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Judge the Office Space
Office Space (DVD)
Member Name: Jarisleif
Office Space (DVD)
Advantages: Witty and clever
Disadvantages: Language may turn off some viewers
Warning: Spoilers will likely be given during this review.
The film was 89 minutes in length and starred Ron Livingston ("Swingers", "Band of Brothers", "The Cooler") as Peter Gibbons, Jennifer Aniston ("Friends", "Bruce Almighty", "Rock Star") as Joanna, and Stephen Root ("King of the Hill", "Dodgeball: A True Underdog Story", "Jersey Girl") as Milton Waddams.
The plot for the film reads as follows: A comedic tale of company workers who hate their jobs and decide to rebel against their greedy boss.
Peter Gibbons is a bored IT technician at Initech. As a result of his hypnotherapist dying while he was putting Peter into a relaxed state, he finds himself a changed man and sees the world in a very different light. Over the course of the film, Peter and his two colleagues, Samir and Michael, are seen to get a payday out of the company because it's realised that the company is downsizing and Peter's two friends will be out of a job. Add in some quirky characters like Milton Waddams who hasn't been paid for ages because they've not actually told him he's been fired, or Peter's neighbour, Lawrence, who can be heard through the very thin walls, and Peter's boss, Bill Lumbergh (Gary Cole), and you have a comedy which didn't really hit the headlines in the Box Office, but became a cult classic when it was released on the small screen. Is it any good? Let's find out!
The film starts out with Peter, Samir and Michael on the freeway in their own separate cars and it's a typical rush hour traffic jam. Peter looks dismayed as he inches forward, switches lanes and tries to get ahead but to no avail. Samir is getting frustrated with the traffic and he lets out a great line which gets me every time: "Mother... shitter... Son of an... ass. I just.." Michael isn't too fussed with the jam and is rapping in his car but when a black man crawls past him, he quietens down and winds up his window. Milton is sat at the bus stop and he's mumbling that it's late. That's your introduction to the four main characters but they're just the icing on the cake. The likes of Lumbergh, Joanna and the two Bob's are just as good.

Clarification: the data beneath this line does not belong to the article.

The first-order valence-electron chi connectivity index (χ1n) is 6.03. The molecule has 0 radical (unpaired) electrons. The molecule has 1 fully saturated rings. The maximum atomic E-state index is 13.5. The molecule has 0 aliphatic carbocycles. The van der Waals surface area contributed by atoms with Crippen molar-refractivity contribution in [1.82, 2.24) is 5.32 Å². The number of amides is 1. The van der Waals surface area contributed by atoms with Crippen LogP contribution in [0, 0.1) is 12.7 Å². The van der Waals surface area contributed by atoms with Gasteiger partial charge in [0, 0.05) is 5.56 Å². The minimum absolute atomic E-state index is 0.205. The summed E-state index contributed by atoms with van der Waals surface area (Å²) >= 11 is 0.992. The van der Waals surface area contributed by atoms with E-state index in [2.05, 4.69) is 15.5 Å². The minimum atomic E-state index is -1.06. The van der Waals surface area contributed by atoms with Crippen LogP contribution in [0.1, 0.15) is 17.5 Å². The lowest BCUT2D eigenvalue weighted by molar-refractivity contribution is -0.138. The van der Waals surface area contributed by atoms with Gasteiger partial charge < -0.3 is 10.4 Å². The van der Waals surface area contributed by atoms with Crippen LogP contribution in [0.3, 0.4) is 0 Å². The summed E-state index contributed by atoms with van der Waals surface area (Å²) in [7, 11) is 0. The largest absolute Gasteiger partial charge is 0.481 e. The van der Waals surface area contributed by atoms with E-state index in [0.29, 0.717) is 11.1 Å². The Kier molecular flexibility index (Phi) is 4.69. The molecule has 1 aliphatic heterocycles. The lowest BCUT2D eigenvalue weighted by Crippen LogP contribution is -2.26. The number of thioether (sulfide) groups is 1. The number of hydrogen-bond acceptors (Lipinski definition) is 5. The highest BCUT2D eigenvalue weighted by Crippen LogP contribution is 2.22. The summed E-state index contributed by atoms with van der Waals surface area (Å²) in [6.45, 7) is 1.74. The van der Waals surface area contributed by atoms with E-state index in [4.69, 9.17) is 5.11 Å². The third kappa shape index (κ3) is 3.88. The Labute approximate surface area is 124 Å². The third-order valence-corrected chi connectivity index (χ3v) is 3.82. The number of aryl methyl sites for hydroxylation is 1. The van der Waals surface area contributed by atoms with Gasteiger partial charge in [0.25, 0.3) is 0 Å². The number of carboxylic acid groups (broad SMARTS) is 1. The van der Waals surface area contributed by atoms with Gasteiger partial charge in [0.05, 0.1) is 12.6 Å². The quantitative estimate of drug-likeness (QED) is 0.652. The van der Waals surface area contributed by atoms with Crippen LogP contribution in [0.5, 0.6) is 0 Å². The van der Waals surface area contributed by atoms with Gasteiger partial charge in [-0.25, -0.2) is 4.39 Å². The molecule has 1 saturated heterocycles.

There are many very funny scenes - too many to detail in one review and too many to give away - but one that sticks out is where Peter is having a meeting with the two Bob's about downsizing and finds out that his friends are on the chopping block. There is a running joke thoughout the film where a few people can't get the pronunciation of Samir's surname, Nagheennajar. Bob Porter says "We're gonna be getting rid of these people here... First, Mr. Samir Naga... Naga... Naga... Not gonna work here anymore, anyway." Samir himself highlights the problem with his name in a conversation with Michael, to which Michael replies: "At least your name isn't Michael Bolton". There are another couple of lines where Michael talks of a 'no-talent ass clown' becoming famous and Samir asks why he doesn't go by Mike instead of Michael and the retort is "Why I should I change? He's the one who sucks."
We can't go through the review without mentioning a scene or two which involves Milton and his recurring theme is that his desk keeps getting moved. One scene in particular is where he's mumbling on the phone to someone about his moving and during the conversation he says "and I used to be over by the window, and I could see the squirrels, and they were married." Now some people will see the real meaning of that, and those that don't, well, you'll probably not understand the film, either! Another funny part involving Milton is where Peter asks him to turn his radio down a little. Milton goes on a ramble that he told Lumbergh that if Sandra can listen to her headphones then he should be able to listen to his radio "at a reasonable volume between nine and eleven."